This week has five pieces of economic data for the markets to digest in addition to two potentially relevant Treasury auctions. The week’s data starts late Monday morning with the release of March’s Existing Homes Sales numbers from the National Association of Realtors at 10:00 AM ET. This report gives us an indication of housing sector strength and mortgage credit demand. It is considered to be moderately important to the markets, but can influence mortgage pricing if it shows a sizable variance from forecasts. Ideally, the bond market would like to see a drop in home resales because a soft housing sector makes a broader economic recovery difficult. Analysts are expecting to see a small increase in sales between February and March. The larger the increase, the worse the news it is for bonds and mortgage rates.
The sister report to Monday housing data is March’s New Home Sales. It will be released late Tuesday morning, but tracks a much smaller portion of all home sales as Monday’s report does. It also gives us an indication of housing sector strength and future mortgage credit demand, however, it is the week’s least important report. Unless it varies greatly from analysts’ forecasts, I am not expecting the data to cause much movement in mortgage rates. Analysts are currently forecasting an increase in sales of newly constructed homes.
Wednesday morning’s data is March’s Durable Goods Orders that will be released at 8:30 AM ET. This report gives us an indication of manufacturing sector strength by tracking orders for big-ticket items at U.S. factories. These are products that are expected to last three or more years, such as appliances and electronics. Current forecasts are calling for a decline in new orders of 3.1%. This would be a sign of manufacturing sector contraction, but this data can be quite volatile from month-to-month. Therefore, a small variance between forecasts and the actual results will not heavily influence the markets or mortgage rates. A much larger decline would be considered good news for bonds and mortgage pricing, while a large increase would indicate manufacturing sector strength. A sign of solid manufacturing growth could lead to higher mortgage rates Wednesday.
In addition to this week’s economic reports, there are two relatively important Treasury auctions that may also influence bond trading enough to affect mortgage rates. There will be an auction of 5-year Notes Wednesday and 7-year Notes on Thursday. Neither of these sales will directly impact mortgage pricing, but they can influence general bond market sentiment. If the sales go poorly, we could see broader selling in the bond market that leads to upward revisions to mortgage rates. On the other hand, strong sales usually make bonds more attractive to investors and bring more funds into bonds. The buying of bonds that follows usually translates into lower mortgage rates. Results of the sales will be posted at 1:00 PM ET each auction day, so look for any reaction to come during afternoon hours.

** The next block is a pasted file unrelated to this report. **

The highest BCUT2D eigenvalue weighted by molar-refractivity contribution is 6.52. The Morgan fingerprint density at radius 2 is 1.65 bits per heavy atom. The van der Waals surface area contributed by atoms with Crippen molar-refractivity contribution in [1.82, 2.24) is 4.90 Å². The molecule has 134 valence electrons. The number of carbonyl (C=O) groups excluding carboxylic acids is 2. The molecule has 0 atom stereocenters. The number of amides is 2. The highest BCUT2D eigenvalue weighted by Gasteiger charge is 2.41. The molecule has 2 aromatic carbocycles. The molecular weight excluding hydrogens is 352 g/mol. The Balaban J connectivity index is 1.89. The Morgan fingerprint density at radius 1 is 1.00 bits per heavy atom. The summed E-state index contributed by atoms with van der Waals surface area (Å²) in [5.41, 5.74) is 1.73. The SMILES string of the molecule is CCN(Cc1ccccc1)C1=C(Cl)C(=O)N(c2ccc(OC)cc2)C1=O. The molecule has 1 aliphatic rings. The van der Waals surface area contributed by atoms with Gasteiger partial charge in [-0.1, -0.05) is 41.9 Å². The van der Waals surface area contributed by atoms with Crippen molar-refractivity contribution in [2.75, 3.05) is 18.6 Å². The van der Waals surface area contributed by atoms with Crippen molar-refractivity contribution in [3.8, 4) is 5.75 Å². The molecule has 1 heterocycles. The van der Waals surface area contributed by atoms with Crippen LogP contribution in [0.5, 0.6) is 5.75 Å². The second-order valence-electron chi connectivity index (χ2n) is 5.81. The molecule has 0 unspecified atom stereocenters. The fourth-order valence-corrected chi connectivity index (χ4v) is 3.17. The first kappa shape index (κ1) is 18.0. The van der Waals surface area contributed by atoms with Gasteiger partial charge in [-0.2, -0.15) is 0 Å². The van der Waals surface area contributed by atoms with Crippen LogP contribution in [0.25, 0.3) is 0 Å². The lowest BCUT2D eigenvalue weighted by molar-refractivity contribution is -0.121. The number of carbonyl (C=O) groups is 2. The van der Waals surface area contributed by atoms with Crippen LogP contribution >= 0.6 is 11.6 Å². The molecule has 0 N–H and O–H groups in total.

Friday has the two remaining reports, one of which is highly important to the financial and mortgage markets. That would be the preliminary version of the 1st Quarter Gross Domestic Product (GDP). This is arguably the single most important report that we see on a regular basis. The GDP is the sum of all products and services produced in the U.S. and is considered to be the best measure of economic growth or contraction. I expect this report to cause sizable movement in the financial markets Friday and therefore the mortgage market also. Analysts are expecting it to show that the economy grew at an annual rate of 2.9%, which would be a much quicker pace than the final quarter of last year. A smaller increase would be considered good news for mortgage rates. But, a stronger than expected reading would almost certainly cause stock prices to rise and bond prices to fall, leading to higher mortgage rates Friday morning.
The last piece of a data is the University of Michigan’s update to their Index of Consumer Sentiment for April. This report gives us an indication of consumer sentiment. I don’t expect it to have a significant impact on bonds and mortgage pricing unless it varies greatly from forecasts, especially since it comes after the GDP reading. Current forecasts are calling for little change from the preliminary reading of 72.3. This means that surveyed consumers were just as optimistic about their own financial situations as they were earlier this month. This data is relevant because rising sentiment means consumers are more apt to make a large purchase in the near future, fueling economic growth.
Overall, look for a fair amount of movement in the financial markets and mortgage rates this week. Friday is the most important day due to the GDP, but we should see movement in rates several days, particularly days that stocks are active. Tuesday appears to be the best candidate for the quietest day for mortgage rates. If this week’s reports reveal weaker than expected economic conditions, the bond market could extend its recent rally and mortgage rates should fall for the week. However, I recommend taking a cautious approach towards rates if still floating an interest rate and closing in the near future.